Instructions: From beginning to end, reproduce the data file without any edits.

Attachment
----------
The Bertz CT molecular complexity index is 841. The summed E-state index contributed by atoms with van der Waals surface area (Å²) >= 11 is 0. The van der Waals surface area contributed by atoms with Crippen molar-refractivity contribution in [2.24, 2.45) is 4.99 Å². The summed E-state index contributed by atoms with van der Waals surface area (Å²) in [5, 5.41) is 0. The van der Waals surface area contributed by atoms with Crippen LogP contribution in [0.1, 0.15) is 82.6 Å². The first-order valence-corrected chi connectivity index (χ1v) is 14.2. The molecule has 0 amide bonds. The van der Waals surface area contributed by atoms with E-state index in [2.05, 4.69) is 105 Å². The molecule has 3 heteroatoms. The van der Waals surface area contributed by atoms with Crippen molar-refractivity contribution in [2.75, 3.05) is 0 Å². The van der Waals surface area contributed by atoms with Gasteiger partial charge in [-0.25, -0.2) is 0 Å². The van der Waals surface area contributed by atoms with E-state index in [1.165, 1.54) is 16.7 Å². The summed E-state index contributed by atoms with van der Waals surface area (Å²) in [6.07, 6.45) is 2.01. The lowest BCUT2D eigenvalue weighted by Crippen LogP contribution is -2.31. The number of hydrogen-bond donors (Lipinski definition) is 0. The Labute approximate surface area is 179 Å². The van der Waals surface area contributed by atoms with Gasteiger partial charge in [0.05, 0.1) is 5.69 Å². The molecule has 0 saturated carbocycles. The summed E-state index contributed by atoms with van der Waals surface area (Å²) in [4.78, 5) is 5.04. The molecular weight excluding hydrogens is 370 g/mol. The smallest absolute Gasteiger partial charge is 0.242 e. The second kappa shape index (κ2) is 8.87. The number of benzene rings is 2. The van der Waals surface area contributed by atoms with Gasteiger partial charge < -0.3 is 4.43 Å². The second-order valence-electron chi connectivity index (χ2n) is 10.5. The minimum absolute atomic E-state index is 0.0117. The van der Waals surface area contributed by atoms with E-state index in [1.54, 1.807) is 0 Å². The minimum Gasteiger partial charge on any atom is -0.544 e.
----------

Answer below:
The Bertz CT molecular complexity index is 841. The summed E-state index contributed by atoms with van der Waals surface area (Å²) >= 11 is 0. The van der Waals surface area contributed by atoms with Crippen molar-refractivity contribution in [2.24, 2.45) is 4.99 Å². The summed E-state index contributed by atoms with van der Waals surface area (Å²) in [5, 5.41) is 0. The van der Waals surface area contributed by atoms with Crippen LogP contribution in [0.1, 0.15) is 82.6 Å². The first-order valence-corrected chi connectivity index (χ1v) is 14.2. The molecule has 0 amide bonds. The van der Waals surface area contributed by atoms with E-state index in [2.05, 4.69) is 105 Å². The molecule has 3 heteroatoms. The van der Waals surface area contributed by atoms with Crippen molar-refractivity contribution in [2.75, 3.05) is 0 Å². The van der Waals surface area contributed by atoms with Gasteiger partial charge in [-0.25, -0.2) is 0 Å². The van der Waals surface area contributed by atoms with E-state index in [1.165, 1.54) is 16.7 Å². The summed E-state index contributed by atoms with van der Waals surface area (Å²) in [6.07, 6.45) is 2.01. The lowest BCUT2D eigenvalue weighted by Crippen LogP contribution is -2.31. The number of hydrogen-bond donors (Lipinski definition) is 0. The Labute approximate surface area is 179 Å². The van der Waals surface area contributed by atoms with Gasteiger partial charge in [0.05, 0.1) is 5.69 Å². The molecule has 0 saturated carbocycles. The summed E-state index contributed by atoms with van der Waals surface area (Å²) in [4.78, 5) is 5.04. The molecular weight excluding hydrogens is 370 g/mol. The smallest absolute Gasteiger partial charge is 0.242 e. The second kappa shape index (κ2) is 8.87. The number of benzene rings is 2. The van der Waals surface area contributed by atoms with Gasteiger partial charge < -0.3 is 4.43 Å². The second-order valence-electron chi connectivity index (χ2n) is 10.5. The minimum absolute atomic E-state index is 0.0117. The van der Waals surface area contributed by atoms with E-state index in [1.54, 1.807) is 0 Å². The minimum Gasteiger partial charge on any atom is -0.544 e.